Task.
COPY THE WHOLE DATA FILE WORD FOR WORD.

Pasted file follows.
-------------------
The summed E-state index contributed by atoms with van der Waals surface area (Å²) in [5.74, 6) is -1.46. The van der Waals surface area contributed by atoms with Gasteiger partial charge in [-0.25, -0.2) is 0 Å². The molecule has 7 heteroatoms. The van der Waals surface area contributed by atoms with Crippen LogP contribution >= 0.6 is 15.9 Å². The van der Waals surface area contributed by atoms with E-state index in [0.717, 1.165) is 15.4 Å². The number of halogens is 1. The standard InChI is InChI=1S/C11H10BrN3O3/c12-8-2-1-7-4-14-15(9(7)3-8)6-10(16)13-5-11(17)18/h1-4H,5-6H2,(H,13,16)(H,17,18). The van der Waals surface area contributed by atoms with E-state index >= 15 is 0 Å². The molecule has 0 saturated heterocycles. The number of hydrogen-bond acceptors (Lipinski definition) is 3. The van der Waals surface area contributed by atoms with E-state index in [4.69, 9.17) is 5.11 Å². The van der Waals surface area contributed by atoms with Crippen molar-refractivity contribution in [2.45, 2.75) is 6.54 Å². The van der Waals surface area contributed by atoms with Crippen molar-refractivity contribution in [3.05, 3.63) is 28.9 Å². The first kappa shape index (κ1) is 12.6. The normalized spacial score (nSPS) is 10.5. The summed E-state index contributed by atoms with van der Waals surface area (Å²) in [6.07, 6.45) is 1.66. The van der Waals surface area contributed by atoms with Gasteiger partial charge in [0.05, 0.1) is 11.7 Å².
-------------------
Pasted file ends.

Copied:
The summed E-state index contributed by atoms with van der Waals surface area (Å²) in [5.74, 6) is -1.46. The van der Waals surface area contributed by atoms with Gasteiger partial charge in [-0.25, -0.2) is 0 Å². The molecule has 7 heteroatoms. The van der Waals surface area contributed by atoms with Crippen LogP contribution >= 0.6 is 15.9 Å². The van der Waals surface area contributed by atoms with E-state index in [0.717, 1.165) is 15.4 Å². The number of halogens is 1. The standard InChI is InChI=1S/C11H10BrN3O3/c12-8-2-1-7-4-14-15(9(7)3-8)6-10(16)13-5-11(17)18/h1-4H,5-6H2,(H,13,16)(H,17,18). The van der Waals surface area contributed by atoms with E-state index >= 15 is 0 Å². The molecule has 0 saturated heterocycles. The number of hydrogen-bond acceptors (Lipinski definition) is 3. The van der Waals surface area contributed by atoms with E-state index in [4.69, 9.17) is 5.11 Å². The van der Waals surface area contributed by atoms with Crippen molar-refractivity contribution in [2.45, 2.75) is 6.54 Å². The van der Waals surface area contributed by atoms with Crippen molar-refractivity contribution in [3.05, 3.63) is 28.9 Å². The first kappa shape index (κ1) is 12.6. The normalized spacial score (nSPS) is 10.5. The summed E-state index contributed by atoms with van der Waals surface area (Å²) in [6.07, 6.45) is 1.66. The van der Waals surface area contributed by atoms with Gasteiger partial charge in [0.05, 0.1) is 11.7 Å².